British Eubonics

Charles Wells charles at FREUDE.COM
Thu May 9 14:05:17 UTC 2002

I don't agree about Americans always recognizing black speakers.  I know
many African Americans here in NE Ohio who sound just like white NE
Ohioans.  I have also met Aftican American New Yorkers who sounded like
white New Yorkers, among them a student at Oberlin College.  We once had a
high school class mate of our son live with us for awhile.  He was black
and our son is white, but they had identical bass voices and NE Ohio
accents.  When one of us called home and one of them answered, we couldn't
tell which one we were talking to.

Our son's schools were quite integrated.  We noticed when he was younger he
would talk to some classmates, including all the white ones, in standard NE
Ohio teenagerese, and some others, including SOME of the black ones, in a
mild black dialect.  He switched codes according to the way they talked,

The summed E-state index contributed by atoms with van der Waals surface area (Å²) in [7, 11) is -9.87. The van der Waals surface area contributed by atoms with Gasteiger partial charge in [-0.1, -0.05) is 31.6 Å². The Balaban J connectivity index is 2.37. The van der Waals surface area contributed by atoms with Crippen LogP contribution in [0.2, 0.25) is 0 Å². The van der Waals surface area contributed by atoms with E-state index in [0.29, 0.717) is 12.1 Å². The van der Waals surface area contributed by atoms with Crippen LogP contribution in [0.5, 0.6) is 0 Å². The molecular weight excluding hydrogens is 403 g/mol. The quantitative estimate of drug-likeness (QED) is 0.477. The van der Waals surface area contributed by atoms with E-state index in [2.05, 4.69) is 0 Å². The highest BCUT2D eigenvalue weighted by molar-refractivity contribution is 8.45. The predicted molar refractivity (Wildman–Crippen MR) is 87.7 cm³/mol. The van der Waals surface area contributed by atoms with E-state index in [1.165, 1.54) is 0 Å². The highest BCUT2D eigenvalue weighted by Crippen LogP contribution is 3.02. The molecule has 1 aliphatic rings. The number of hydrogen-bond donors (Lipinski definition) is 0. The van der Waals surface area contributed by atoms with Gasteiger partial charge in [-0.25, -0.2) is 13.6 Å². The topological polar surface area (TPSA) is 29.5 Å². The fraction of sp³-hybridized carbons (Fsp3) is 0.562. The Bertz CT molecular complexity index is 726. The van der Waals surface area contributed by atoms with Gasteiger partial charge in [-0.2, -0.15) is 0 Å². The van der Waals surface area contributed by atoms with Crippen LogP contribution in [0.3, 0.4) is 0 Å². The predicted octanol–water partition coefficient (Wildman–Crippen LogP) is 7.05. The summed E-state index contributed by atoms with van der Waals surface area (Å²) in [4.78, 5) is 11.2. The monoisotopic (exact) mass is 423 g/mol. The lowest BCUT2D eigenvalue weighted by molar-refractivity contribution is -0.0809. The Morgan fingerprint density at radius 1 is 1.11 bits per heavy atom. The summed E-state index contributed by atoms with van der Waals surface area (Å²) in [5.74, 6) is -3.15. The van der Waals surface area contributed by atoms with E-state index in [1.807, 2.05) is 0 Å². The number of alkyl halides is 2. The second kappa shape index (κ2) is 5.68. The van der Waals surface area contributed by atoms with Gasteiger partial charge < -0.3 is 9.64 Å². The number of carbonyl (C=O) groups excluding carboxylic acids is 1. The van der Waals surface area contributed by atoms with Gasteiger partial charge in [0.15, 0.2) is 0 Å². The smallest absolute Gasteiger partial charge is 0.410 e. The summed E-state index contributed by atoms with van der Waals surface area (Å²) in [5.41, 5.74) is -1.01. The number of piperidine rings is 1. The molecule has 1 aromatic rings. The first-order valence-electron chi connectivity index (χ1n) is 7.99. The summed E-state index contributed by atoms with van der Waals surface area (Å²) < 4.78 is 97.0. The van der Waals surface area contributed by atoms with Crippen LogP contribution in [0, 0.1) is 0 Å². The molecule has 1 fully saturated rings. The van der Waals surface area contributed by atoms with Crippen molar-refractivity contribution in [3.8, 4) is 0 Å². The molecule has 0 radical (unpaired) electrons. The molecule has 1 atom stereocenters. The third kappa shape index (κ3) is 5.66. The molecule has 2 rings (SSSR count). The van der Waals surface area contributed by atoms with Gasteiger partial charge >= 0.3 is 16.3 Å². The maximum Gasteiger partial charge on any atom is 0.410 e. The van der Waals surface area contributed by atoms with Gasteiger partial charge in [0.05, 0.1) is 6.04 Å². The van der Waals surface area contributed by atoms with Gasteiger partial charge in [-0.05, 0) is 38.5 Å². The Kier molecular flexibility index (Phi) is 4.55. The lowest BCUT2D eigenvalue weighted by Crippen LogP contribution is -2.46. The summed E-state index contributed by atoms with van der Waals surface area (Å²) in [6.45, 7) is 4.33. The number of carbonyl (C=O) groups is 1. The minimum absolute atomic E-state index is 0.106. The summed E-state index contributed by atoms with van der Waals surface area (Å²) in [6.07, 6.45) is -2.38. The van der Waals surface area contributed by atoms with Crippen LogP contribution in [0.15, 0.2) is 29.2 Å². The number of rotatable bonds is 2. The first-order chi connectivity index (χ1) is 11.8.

not according to their color.  (I have occasionally heard white teenagers
trying to talk black, but I didn't think they succeeded.)

I also know many educated African Americans born and raised in NE Ohio who
have a slight southern accent, but who cannot be described as speaking
ebonics.  I believe I can tell that they are black in contrast to whites
with a southern accent, but I have never been subjected to a double blind
test of this and I could be fooling myself.

--Charles Wells

>Some of the subjects have been Black Brits. A few months back there was a
>discussion about linguistic profiling here. Regardless of the legal
>issues, I think most of us can recognize a Black speaker with something
>like 90 percent accuracy, regardless of what part of the country they
>grew up in. A typical Black Alabaman is easily differentiated from a Good
>Ol' Boy as is a Black NYC resident from a white Mahattanite of whater

Charles Wells
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